The TAKEAWAY Just Eat app has been criticized for raising its ‘service charge’ from 50p to £1.99.
Reviewers point out that many customers won’t even notice the change since it only appears at the checkout point – despite a “total” without it being displayed earlier.
For those increasingly paying through Apple Pay, it’s almost impossible to see because the details are so small.
For those paying by card, this is below where they confirm card details and click “place my order”.
It will boost the UK’s biggest takeaway app’s revenue by another tens of millions.
Just Eat hasn’t made any official announcements, and the changes are only described in a hard-to-find article in its help section.
Just Eat’s 50p service charge was introduced in January 2018 – in addition to delivery charges, which vary but are usually between 99p and £3, but can be free.
Now the service charge will be 5% of the value of the food order with a minimum of 50p and a cap of £1.99.
Just Eat says the service fee change will only affect orders for which its own drivers handle delivery.
It offers this to restaurants without their own delivery team, usually branded restaurant groups.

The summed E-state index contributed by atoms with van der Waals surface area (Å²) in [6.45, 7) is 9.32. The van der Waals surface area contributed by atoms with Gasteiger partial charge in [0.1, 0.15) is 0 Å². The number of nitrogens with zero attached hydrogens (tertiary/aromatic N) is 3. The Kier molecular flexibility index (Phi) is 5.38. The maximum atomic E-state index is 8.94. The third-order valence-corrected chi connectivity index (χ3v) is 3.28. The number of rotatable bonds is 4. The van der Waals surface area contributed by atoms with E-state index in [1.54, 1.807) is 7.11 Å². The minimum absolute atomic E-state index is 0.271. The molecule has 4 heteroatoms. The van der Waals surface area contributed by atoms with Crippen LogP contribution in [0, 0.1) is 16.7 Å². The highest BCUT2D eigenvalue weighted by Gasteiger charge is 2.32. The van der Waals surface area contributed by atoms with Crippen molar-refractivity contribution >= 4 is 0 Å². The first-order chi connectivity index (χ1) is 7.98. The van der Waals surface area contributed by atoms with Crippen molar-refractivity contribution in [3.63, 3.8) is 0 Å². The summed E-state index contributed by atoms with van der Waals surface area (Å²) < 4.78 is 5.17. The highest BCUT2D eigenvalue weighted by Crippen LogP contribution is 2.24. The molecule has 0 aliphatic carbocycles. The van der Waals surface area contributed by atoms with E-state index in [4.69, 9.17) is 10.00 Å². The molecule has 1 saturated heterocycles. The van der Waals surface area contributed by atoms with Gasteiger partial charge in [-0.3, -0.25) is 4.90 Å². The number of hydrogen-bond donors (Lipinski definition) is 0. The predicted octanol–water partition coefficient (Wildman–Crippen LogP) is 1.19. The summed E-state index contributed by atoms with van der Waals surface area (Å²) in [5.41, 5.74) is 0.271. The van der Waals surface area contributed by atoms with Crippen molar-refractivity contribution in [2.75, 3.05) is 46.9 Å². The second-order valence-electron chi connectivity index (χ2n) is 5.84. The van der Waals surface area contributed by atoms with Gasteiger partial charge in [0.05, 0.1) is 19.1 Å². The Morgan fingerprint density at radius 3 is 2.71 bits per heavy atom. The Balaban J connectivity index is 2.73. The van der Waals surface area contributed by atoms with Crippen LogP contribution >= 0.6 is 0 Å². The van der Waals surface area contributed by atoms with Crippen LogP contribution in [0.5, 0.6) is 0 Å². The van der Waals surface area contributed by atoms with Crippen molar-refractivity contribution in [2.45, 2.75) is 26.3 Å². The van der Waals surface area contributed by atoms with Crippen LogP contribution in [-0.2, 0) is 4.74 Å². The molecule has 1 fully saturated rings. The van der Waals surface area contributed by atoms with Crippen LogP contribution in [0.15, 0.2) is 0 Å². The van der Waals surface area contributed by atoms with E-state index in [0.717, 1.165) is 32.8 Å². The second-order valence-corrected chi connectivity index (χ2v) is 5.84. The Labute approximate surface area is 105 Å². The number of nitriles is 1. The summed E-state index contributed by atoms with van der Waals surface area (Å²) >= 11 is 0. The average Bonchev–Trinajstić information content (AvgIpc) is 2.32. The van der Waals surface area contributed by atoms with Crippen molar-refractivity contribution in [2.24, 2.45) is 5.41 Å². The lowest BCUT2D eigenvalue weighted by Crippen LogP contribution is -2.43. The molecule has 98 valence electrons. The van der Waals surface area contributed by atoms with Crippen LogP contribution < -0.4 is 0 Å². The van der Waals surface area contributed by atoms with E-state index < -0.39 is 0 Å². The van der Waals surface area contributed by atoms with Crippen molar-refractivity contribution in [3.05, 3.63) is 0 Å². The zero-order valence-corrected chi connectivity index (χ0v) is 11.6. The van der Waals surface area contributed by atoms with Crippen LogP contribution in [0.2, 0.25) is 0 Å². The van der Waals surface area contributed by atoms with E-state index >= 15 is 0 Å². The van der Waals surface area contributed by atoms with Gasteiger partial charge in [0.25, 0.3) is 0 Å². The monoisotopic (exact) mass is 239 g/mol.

Where a restaurant uses its own drivers – which is often the case with local Indian, Chinese or pizzeria restaurants – the charge remains at 50p.
When you place an order on Just Eat, only the cost of food and delivery costs – added together as a “total” – are displayed before pressing the Go to Checkout button.
Even the next page – which confirms name, address and delivery time and asks if customers want to pay by PayPal, Apple Pay or by card and cash – contains no information on the total amount.
Service charges only appear on the next page.
JUST EAT IS NOT JUST AN APP WITH SERVICE FEES
The other two biggest delivery apps Uber Eats and Deliveroo also have service fees, unlike new rival FoodHub.
They display the total cost of the order, with service charges included, at the first total that customers see.
Deliveroo’s is also 5% but capped at 99p.
Uber Eats service charge and capped at £2.99. Both also have delivery charges.
Consumer rights expert Martyn James, of complaints website Resolver, said: ‘Companies like Just Eat work because they make life more convenient.
“But it’s inconvenient for consumers not to be informed of price increases that will cost them much more in the long run.
“People need to know what they will be paying upfront in order to make an informed choice on the best company to use.”
A spokeswoman for Just Eat said: “To help us ensure that we continue to provide the best take-out experience to all of our customers on behalf of our restaurant partners, we have moved from the current fixed service fee to a variable fee. depending on the value of the food order. .
“The change will only apply to orders from restaurants where Just Eat handles delivery and simply reflects the continued investment in our delivery service.”